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Higher sun exposure is associated with lower risk of chronic inflammatory bowel disease

Author Prof. E. Harms, University Department of Pediatrics Münster

The incidence of chronic inflammatory bowel diseases (IBD) is increasing around the world. The further away from the equator a person lives, the higher their risk of developing IBD is. The Australian working group that wrote about this correlation in 2015 has now presented the results of a case-control study on the possible relationship between sun exposure and the development of chronic IBD [1].
99 patients (0 to 17 years old) and 396 control subjects with a similar age and gender distribution were asked in detail about their sun exposure in defined past periods, particularly investigating the period before the manifestation of the disease (previous summer and winter) in IBD patients. This questionnaire survey has been previously validated against objective measures of sun exposure. Data on the following covariates was collected: ethnicity, sensitivity to sunlight, tanning, sun protection, physical activity, parental smoking habits, family educational level.
Differences in sun exposure between the two groups were most evident at times of leisure such as during holidays and weekends. In both summer and winter, the IBD patients’ exposure to the sun was significantly lower than that of the control subjects. Using a multivariable analysis, the authors found that every additional 10 minutes of sun exposure on weekends and holidays (summer and winter) was associated with the general risk of developing IBD being reduced by 6%.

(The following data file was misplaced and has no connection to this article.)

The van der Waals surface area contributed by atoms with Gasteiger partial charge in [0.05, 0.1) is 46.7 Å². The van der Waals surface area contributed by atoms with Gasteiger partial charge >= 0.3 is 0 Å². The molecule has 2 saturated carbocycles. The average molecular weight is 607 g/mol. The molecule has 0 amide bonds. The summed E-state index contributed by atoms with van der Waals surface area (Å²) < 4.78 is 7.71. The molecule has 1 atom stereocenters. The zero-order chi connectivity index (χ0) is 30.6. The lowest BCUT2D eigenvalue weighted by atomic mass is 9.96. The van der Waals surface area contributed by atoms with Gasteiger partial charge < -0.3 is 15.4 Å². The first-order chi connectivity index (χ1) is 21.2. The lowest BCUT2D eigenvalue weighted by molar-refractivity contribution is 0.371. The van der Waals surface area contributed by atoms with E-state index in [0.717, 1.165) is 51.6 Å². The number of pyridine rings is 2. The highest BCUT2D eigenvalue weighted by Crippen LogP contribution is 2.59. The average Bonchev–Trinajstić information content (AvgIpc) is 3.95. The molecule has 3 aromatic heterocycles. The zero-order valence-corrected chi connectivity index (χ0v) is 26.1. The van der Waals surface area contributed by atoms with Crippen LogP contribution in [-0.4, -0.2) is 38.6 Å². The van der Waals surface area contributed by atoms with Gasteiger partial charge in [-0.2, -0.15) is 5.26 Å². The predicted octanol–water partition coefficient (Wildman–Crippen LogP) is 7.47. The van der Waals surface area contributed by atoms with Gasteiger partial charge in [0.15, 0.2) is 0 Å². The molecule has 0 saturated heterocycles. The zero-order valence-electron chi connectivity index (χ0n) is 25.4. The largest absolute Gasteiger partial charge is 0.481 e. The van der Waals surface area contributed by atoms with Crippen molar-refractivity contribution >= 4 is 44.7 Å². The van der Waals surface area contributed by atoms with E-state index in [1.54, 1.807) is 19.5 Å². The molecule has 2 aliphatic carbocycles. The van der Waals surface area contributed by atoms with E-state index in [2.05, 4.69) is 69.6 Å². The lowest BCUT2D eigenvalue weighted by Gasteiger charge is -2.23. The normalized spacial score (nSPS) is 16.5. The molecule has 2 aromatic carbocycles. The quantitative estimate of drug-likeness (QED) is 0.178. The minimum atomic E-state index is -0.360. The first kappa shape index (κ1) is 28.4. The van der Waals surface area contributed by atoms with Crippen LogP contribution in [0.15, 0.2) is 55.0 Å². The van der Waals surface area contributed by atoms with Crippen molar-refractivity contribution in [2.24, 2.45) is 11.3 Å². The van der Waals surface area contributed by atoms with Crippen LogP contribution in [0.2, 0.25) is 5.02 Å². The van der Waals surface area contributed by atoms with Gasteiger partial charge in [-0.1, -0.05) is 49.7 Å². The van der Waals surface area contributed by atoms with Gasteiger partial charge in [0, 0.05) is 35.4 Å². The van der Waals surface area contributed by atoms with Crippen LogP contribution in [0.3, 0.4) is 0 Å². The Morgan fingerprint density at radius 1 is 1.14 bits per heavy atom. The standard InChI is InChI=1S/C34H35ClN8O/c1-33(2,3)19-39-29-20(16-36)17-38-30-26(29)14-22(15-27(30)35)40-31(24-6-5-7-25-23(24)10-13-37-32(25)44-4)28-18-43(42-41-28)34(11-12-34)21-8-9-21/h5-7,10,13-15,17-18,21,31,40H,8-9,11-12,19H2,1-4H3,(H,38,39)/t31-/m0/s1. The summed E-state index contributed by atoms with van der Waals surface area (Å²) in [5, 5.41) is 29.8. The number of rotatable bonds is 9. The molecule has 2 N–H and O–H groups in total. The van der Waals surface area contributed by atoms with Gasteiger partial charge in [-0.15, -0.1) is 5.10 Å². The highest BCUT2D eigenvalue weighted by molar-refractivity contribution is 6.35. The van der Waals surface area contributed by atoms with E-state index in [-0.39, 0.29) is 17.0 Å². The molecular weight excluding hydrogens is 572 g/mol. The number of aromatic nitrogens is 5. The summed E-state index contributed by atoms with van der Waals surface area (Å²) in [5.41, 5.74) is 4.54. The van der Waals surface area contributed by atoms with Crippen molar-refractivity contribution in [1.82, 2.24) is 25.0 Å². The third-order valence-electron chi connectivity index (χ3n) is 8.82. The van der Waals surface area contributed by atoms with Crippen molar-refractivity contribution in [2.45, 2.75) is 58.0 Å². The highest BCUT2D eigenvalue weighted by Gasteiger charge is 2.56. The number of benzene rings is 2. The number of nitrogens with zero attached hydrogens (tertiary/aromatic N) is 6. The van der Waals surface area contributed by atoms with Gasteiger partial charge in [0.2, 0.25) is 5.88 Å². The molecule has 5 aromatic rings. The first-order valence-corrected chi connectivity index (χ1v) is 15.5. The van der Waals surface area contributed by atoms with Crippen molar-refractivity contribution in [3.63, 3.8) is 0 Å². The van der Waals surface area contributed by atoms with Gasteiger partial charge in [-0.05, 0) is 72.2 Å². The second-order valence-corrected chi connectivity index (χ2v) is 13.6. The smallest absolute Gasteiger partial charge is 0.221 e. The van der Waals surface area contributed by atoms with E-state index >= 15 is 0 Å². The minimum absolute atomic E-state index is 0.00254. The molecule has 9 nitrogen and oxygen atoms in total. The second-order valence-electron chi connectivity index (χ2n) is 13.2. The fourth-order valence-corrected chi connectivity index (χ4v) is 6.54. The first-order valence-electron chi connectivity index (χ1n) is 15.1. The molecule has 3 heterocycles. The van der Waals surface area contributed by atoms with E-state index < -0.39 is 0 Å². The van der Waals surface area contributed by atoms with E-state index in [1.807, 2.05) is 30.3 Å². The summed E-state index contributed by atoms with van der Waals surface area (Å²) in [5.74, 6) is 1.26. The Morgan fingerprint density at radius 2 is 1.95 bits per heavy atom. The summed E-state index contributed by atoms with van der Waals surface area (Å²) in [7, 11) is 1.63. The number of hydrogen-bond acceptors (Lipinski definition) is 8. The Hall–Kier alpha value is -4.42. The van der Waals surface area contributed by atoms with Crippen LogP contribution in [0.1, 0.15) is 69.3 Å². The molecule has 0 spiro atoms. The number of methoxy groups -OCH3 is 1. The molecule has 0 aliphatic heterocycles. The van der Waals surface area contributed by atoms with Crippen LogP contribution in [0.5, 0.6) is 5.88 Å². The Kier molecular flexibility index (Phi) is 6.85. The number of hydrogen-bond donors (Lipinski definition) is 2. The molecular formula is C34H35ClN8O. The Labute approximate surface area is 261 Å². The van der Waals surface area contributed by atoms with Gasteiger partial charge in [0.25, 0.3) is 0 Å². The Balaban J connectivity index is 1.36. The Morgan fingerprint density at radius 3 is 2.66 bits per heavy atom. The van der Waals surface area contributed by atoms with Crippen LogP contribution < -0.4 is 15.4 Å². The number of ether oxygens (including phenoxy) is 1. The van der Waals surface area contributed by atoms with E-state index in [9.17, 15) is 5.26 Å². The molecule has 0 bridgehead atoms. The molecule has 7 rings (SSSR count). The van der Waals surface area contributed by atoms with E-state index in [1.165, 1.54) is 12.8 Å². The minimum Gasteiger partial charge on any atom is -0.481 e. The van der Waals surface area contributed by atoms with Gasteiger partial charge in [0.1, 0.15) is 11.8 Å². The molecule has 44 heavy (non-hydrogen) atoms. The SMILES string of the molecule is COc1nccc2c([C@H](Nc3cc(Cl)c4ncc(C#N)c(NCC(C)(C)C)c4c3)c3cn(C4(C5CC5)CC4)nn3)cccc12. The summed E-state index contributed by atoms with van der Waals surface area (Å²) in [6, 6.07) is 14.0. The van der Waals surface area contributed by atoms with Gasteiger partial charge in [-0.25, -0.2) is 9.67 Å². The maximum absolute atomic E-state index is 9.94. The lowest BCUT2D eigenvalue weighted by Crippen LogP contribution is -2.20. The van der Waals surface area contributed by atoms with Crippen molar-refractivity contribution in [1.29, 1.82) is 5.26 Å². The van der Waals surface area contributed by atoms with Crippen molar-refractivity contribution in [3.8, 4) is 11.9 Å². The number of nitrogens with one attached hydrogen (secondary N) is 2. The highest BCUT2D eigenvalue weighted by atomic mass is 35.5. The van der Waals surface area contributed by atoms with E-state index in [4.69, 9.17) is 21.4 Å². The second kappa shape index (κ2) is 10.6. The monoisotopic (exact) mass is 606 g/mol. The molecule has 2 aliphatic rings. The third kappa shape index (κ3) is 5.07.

Comment: Lack of sunlight (UV radiation) may be a factor in the development of chronic IBD. The pathomechanism behind this observation, which is well documented in this article, remains unclear. The obvious assumption is that UV light activates the vitamin D metabolism, thereby influencing the immune system. In animal models, supplementation with vitamin D showed to be effective in improving experimental colitis and, in turn, colitis could be induced through targeted inhibition of the vitamin D metabolism. The role of vitamin D in human IBD is still under debate. In view of the well-documented long-term risks of UV radiation, however, the results of this study by no means advocate excessive sunbathing.

[1] Holmes EA, Ponsonby AL, Pezic A et al. (2019) Higher Sun Exposure is Associated With Lower Risk of Pediatric Inflammatory Bowel Disease: A Matched Case-Control Study. J Pediatr Gastroenterol Nutr 69(2):182-188.